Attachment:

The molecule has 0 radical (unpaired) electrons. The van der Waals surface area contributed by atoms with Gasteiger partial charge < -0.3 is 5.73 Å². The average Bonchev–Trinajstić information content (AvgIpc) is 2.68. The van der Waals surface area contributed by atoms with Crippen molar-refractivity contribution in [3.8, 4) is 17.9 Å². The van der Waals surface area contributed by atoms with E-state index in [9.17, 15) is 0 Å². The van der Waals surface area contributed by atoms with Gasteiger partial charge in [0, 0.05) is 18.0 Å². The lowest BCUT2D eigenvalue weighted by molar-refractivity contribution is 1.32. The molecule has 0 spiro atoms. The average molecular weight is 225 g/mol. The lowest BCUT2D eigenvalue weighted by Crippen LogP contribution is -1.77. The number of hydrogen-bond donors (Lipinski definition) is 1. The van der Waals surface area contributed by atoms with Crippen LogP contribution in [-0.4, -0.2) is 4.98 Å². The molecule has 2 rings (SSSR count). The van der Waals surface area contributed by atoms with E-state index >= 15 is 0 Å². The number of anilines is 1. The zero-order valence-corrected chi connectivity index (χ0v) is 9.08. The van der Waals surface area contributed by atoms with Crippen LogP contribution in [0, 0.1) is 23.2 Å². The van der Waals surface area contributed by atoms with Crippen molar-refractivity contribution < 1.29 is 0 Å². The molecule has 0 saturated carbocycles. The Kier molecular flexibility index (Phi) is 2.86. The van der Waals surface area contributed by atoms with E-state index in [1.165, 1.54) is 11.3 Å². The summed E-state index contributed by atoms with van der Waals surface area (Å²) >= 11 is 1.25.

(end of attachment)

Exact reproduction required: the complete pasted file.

The molecule has 0 radical (unpaired) electrons. The van der Waals surface area contributed by atoms with Gasteiger partial charge < -0.3 is 5.73 Å². The average Bonchev–Trinajstić information content (AvgIpc) is 2.68. The van der Waals surface area contributed by atoms with Crippen molar-refractivity contribution in [3.8, 4) is 17.9 Å². The van der Waals surface area contributed by atoms with E-state index in [9.17, 15) is 0 Å². The van der Waals surface area contributed by atoms with Gasteiger partial charge in [0, 0.05) is 18.0 Å². The lowest BCUT2D eigenvalue weighted by molar-refractivity contribution is 1.32. The molecule has 0 spiro atoms. The average molecular weight is 225 g/mol. The lowest BCUT2D eigenvalue weighted by Crippen LogP contribution is -1.77. The number of hydrogen-bond donors (Lipinski definition) is 1. The van der Waals surface area contributed by atoms with Crippen LogP contribution in [-0.4, -0.2) is 4.98 Å². The molecule has 2 rings (SSSR count). The van der Waals surface area contributed by atoms with E-state index >= 15 is 0 Å². The number of anilines is 1. The zero-order valence-corrected chi connectivity index (χ0v) is 9.08. The van der Waals surface area contributed by atoms with Crippen LogP contribution in [0, 0.1) is 23.2 Å². The van der Waals surface area contributed by atoms with Crippen molar-refractivity contribution < 1.29 is 0 Å². The molecule has 0 saturated carbocycles. The Kier molecular flexibility index (Phi) is 2.86. The van der Waals surface area contributed by atoms with E-state index in [1.165, 1.54) is 11.3 Å². The summed E-state index contributed by atoms with van der Waals surface area (Å²) >= 11 is 1.25.